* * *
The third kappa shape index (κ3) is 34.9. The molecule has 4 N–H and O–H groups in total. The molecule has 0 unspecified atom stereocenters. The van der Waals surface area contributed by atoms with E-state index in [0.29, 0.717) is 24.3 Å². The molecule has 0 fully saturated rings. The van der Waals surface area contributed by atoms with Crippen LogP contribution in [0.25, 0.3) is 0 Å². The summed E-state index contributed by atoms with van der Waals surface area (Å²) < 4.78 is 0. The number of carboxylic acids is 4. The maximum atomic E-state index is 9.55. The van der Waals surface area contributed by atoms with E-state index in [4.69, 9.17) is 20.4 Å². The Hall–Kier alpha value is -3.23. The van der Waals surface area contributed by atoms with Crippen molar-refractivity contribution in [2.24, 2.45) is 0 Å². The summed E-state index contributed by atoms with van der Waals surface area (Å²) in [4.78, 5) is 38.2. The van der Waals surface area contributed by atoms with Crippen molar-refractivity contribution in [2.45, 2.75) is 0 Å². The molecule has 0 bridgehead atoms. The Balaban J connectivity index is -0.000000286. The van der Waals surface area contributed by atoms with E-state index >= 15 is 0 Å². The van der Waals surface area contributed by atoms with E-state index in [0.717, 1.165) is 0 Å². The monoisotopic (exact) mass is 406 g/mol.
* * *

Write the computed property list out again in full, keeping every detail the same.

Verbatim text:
The third kappa shape index (κ3) is 34.9. The molecule has 4 N–H and O–H groups in total. The molecule has 0 unspecified atom stereocenters. The van der Waals surface area contributed by atoms with E-state index in [0.29, 0.717) is 24.3 Å². The molecule has 0 fully saturated rings. The van der Waals surface area contributed by atoms with Crippen LogP contribution in [0.25, 0.3) is 0 Å². The summed E-state index contributed by atoms with van der Waals surface area (Å²) < 4.78 is 0. The number of carboxylic acids is 4. The maximum atomic E-state index is 9.55. The van der Waals surface area contributed by atoms with E-state index in [4.69, 9.17) is 20.4 Å². The Hall–Kier alpha value is -3.23. The van der Waals surface area contributed by atoms with Crippen molar-refractivity contribution in [2.24, 2.45) is 0 Å². The summed E-state index contributed by atoms with van der Waals surface area (Å²) in [4.78, 5) is 38.2. The van der Waals surface area contributed by atoms with Crippen molar-refractivity contribution in [2.45, 2.75) is 0 Å². The molecule has 0 bridgehead atoms. The Balaban J connectivity index is -0.000000286. The van der Waals surface area contributed by atoms with E-state index >= 15 is 0 Å². The van der Waals surface area contributed by atoms with E-state index in [0.717, 1.165) is 0 Å². The monoisotopic (exact) mass is 406 g/mol.